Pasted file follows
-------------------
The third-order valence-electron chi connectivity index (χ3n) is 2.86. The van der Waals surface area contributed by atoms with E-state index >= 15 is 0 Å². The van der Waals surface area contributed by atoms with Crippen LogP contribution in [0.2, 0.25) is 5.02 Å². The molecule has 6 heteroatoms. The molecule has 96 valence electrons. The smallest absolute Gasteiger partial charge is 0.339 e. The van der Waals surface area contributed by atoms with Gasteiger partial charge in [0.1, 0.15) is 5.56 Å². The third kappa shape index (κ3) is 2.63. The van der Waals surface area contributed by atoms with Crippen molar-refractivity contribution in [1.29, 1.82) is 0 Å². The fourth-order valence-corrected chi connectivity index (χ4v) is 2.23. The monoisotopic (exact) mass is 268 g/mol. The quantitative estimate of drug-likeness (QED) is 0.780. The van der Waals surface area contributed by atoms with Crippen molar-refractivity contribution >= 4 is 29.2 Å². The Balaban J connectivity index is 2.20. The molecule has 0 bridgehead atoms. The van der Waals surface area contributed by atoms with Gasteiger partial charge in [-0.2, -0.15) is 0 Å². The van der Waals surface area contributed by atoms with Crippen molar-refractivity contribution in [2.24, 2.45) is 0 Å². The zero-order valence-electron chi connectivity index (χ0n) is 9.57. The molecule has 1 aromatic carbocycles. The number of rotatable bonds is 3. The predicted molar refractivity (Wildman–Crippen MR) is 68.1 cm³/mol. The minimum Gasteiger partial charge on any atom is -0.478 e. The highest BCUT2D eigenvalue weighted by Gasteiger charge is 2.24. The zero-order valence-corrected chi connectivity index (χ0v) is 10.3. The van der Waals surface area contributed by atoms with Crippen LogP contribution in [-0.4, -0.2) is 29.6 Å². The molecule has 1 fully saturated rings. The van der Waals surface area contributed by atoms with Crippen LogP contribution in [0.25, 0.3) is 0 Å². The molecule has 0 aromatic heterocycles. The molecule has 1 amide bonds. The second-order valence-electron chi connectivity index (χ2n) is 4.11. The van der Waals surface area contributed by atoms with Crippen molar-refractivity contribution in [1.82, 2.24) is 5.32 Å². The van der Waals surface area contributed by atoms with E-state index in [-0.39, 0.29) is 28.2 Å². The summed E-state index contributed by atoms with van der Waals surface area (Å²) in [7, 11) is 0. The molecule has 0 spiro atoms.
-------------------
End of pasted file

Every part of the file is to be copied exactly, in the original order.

The third-order valence-electron chi connectivity index (χ3n) is 2.86. The van der Waals surface area contributed by atoms with E-state index >= 15 is 0 Å². The van der Waals surface area contributed by atoms with Crippen LogP contribution in [0.2, 0.25) is 5.02 Å². The molecule has 6 heteroatoms. The molecule has 96 valence electrons. The smallest absolute Gasteiger partial charge is 0.339 e. The van der Waals surface area contributed by atoms with Gasteiger partial charge in [0.1, 0.15) is 5.56 Å². The third kappa shape index (κ3) is 2.63. The van der Waals surface area contributed by atoms with Crippen molar-refractivity contribution in [1.29, 1.82) is 0 Å². The fourth-order valence-corrected chi connectivity index (χ4v) is 2.23. The monoisotopic (exact) mass is 268 g/mol. The quantitative estimate of drug-likeness (QED) is 0.780. The van der Waals surface area contributed by atoms with Crippen molar-refractivity contribution >= 4 is 29.2 Å². The Balaban J connectivity index is 2.20. The molecule has 0 bridgehead atoms. The van der Waals surface area contributed by atoms with Gasteiger partial charge in [-0.2, -0.15) is 0 Å². The van der Waals surface area contributed by atoms with Crippen molar-refractivity contribution in [2.24, 2.45) is 0 Å². The zero-order valence-electron chi connectivity index (χ0n) is 9.57. The molecule has 1 aromatic carbocycles. The number of rotatable bonds is 3. The predicted molar refractivity (Wildman–Crippen MR) is 68.1 cm³/mol. The minimum Gasteiger partial charge on any atom is -0.478 e. The highest BCUT2D eigenvalue weighted by Gasteiger charge is 2.24. The zero-order valence-corrected chi connectivity index (χ0v) is 10.3. The van der Waals surface area contributed by atoms with Crippen LogP contribution in [-0.4, -0.2) is 29.6 Å². The molecule has 1 fully saturated rings. The van der Waals surface area contributed by atoms with Crippen LogP contribution in [0.25, 0.3) is 0 Å². The molecule has 0 aromatic heterocycles. The molecule has 1 amide bonds. The second-order valence-electron chi connectivity index (χ2n) is 4.11. The van der Waals surface area contributed by atoms with Crippen molar-refractivity contribution in [1.82, 2.24) is 5.32 Å². The van der Waals surface area contributed by atoms with E-state index in [-0.39, 0.29) is 28.2 Å². The summed E-state index contributed by atoms with van der Waals surface area (Å²) in [7, 11) is 0. The molecule has 0 spiro atoms.